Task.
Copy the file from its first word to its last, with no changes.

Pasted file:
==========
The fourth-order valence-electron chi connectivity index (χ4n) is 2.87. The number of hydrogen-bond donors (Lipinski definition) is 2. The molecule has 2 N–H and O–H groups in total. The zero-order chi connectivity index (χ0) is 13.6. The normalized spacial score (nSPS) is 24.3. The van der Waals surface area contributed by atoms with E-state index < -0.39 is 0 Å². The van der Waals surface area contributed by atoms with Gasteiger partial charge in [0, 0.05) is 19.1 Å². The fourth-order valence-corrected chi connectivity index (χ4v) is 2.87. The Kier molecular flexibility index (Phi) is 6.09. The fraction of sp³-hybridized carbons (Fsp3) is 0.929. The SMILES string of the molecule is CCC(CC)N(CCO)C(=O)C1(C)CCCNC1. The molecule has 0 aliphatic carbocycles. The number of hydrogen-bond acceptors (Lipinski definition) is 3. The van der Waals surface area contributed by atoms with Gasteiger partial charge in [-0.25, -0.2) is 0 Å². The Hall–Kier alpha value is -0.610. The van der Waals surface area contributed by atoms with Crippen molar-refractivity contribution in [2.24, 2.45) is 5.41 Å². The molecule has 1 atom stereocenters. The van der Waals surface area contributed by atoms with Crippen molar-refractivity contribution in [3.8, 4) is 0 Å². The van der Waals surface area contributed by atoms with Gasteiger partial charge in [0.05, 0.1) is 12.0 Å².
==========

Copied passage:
The fourth-order valence-electron chi connectivity index (χ4n) is 2.87. The number of hydrogen-bond donors (Lipinski definition) is 2. The molecule has 2 N–H and O–H groups in total. The zero-order chi connectivity index (χ0) is 13.6. The normalized spacial score (nSPS) is 24.3. The van der Waals surface area contributed by atoms with E-state index < -0.39 is 0 Å². The van der Waals surface area contributed by atoms with Gasteiger partial charge in [0, 0.05) is 19.1 Å². The fourth-order valence-corrected chi connectivity index (χ4v) is 2.87. The Kier molecular flexibility index (Phi) is 6.09. The fraction of sp³-hybridized carbons (Fsp3) is 0.929. The SMILES string of the molecule is CCC(CC)N(CCO)C(=O)C1(C)CCCNC1. The molecule has 0 aliphatic carbocycles. The number of hydrogen-bond acceptors (Lipinski definition) is 3. The van der Waals surface area contributed by atoms with Gasteiger partial charge in [-0.25, -0.2) is 0 Å². The Hall–Kier alpha value is -0.610. The van der Waals surface area contributed by atoms with Crippen molar-refractivity contribution in [2.24, 2.45) is 5.41 Å². The molecule has 1 atom stereocenters. The van der Waals surface area contributed by atoms with Crippen molar-refractivity contribution in [3.8, 4) is 0 Å². The van der Waals surface area contributed by atoms with Gasteiger partial charge in [0.05, 0.1) is 12.0 Å².